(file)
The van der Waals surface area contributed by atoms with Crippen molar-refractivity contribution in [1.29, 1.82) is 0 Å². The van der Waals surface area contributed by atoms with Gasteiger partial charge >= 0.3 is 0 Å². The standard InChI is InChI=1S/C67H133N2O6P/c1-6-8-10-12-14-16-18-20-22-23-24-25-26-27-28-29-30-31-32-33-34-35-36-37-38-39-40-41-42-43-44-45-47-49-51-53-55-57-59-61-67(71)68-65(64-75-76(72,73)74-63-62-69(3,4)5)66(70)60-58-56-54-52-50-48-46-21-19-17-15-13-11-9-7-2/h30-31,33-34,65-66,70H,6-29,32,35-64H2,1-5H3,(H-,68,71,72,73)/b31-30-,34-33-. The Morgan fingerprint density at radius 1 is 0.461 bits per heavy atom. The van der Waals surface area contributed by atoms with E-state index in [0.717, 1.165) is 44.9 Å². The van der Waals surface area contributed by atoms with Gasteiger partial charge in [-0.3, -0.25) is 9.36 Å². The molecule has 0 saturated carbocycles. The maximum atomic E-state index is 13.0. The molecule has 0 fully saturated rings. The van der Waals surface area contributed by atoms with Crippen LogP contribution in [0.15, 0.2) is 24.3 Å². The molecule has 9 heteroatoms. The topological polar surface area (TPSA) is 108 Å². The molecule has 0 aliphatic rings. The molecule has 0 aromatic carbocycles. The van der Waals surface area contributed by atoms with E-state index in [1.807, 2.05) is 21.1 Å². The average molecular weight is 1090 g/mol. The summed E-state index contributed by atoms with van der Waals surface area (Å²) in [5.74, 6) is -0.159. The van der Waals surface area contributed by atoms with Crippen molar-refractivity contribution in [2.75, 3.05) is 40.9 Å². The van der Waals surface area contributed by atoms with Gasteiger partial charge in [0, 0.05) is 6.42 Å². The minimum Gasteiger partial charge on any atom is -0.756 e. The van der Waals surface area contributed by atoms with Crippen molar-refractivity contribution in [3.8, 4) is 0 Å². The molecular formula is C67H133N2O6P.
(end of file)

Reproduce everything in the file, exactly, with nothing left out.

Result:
The van der Waals surface area contributed by atoms with Crippen molar-refractivity contribution in [1.29, 1.82) is 0 Å². The van der Waals surface area contributed by atoms with Gasteiger partial charge >= 0.3 is 0 Å². The standard InChI is InChI=1S/C67H133N2O6P/c1-6-8-10-12-14-16-18-20-22-23-24-25-26-27-28-29-30-31-32-33-34-35-36-37-38-39-40-41-42-43-44-45-47-49-51-53-55-57-59-61-67(71)68-65(64-75-76(72,73)74-63-62-69(3,4)5)66(70)60-58-56-54-52-50-48-46-21-19-17-15-13-11-9-7-2/h30-31,33-34,65-66,70H,6-29,32,35-64H2,1-5H3,(H-,68,71,72,73)/b31-30-,34-33-. The Morgan fingerprint density at radius 1 is 0.461 bits per heavy atom. The van der Waals surface area contributed by atoms with E-state index in [0.717, 1.165) is 44.9 Å². The van der Waals surface area contributed by atoms with Gasteiger partial charge in [-0.3, -0.25) is 9.36 Å². The molecule has 0 saturated carbocycles. The maximum atomic E-state index is 13.0. The molecule has 0 fully saturated rings. The van der Waals surface area contributed by atoms with Crippen LogP contribution in [0.15, 0.2) is 24.3 Å². The molecule has 9 heteroatoms. The topological polar surface area (TPSA) is 108 Å². The molecule has 0 aliphatic rings. The molecule has 0 aromatic carbocycles. The van der Waals surface area contributed by atoms with E-state index in [1.807, 2.05) is 21.1 Å². The average molecular weight is 1090 g/mol. The summed E-state index contributed by atoms with van der Waals surface area (Å²) in [5.74, 6) is -0.159. The van der Waals surface area contributed by atoms with Crippen molar-refractivity contribution in [2.75, 3.05) is 40.9 Å². The van der Waals surface area contributed by atoms with Gasteiger partial charge in [0, 0.05) is 6.42 Å². The minimum Gasteiger partial charge on any atom is -0.756 e. The van der Waals surface area contributed by atoms with Crippen molar-refractivity contribution in [3.8, 4) is 0 Å². The molecular formula is C67H133N2O6P.